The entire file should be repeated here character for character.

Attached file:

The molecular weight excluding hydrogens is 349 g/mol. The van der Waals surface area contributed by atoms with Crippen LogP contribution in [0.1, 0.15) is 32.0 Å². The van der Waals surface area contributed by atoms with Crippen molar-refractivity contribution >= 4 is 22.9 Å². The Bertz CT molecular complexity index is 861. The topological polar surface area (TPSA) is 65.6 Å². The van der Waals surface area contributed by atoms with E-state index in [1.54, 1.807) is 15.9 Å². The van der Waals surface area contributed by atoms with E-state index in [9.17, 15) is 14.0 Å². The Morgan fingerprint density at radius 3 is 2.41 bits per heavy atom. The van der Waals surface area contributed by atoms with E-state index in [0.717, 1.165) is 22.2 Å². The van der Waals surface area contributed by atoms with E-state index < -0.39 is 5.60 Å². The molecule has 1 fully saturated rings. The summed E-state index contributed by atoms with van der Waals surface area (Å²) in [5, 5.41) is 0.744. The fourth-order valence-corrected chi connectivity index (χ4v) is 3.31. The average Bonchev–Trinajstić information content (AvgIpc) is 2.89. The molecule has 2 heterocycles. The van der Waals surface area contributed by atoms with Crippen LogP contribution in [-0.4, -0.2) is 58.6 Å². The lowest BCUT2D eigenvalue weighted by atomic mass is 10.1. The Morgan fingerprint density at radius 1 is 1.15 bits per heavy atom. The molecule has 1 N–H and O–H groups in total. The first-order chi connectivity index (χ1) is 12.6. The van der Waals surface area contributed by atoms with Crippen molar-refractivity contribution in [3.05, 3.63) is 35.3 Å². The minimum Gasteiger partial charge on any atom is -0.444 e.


The molecular weight excluding hydrogens is 349 g/mol. The van der Waals surface area contributed by atoms with Crippen LogP contribution in [0.1, 0.15) is 32.0 Å². The van der Waals surface area contributed by atoms with Crippen molar-refractivity contribution >= 4 is 22.9 Å². The Bertz CT molecular complexity index is 861. The topological polar surface area (TPSA) is 65.6 Å². The van der Waals surface area contributed by atoms with E-state index in [1.54, 1.807) is 15.9 Å². The van der Waals surface area contributed by atoms with E-state index in [9.17, 15) is 14.0 Å². The Morgan fingerprint density at radius 3 is 2.41 bits per heavy atom. The van der Waals surface area contributed by atoms with E-state index in [0.717, 1.165) is 22.2 Å². The van der Waals surface area contributed by atoms with E-state index < -0.39 is 5.60 Å². The molecule has 1 fully saturated rings. The summed E-state index contributed by atoms with van der Waals surface area (Å²) in [5, 5.41) is 0.744. The fourth-order valence-corrected chi connectivity index (χ4v) is 3.31. The average Bonchev–Trinajstić information content (AvgIpc) is 2.89. The molecule has 2 heterocycles. The van der Waals surface area contributed by atoms with Crippen LogP contribution in [-0.4, -0.2) is 58.6 Å². The lowest BCUT2D eigenvalue weighted by atomic mass is 10.1. The Morgan fingerprint density at radius 1 is 1.15 bits per heavy atom. The molecule has 1 N–H and O–H groups in total. The first-order chi connectivity index (χ1) is 12.6. The van der Waals surface area contributed by atoms with Crippen molar-refractivity contribution in [3.05, 3.63) is 35.3 Å². The minimum Gasteiger partial charge on any atom is -0.444 e.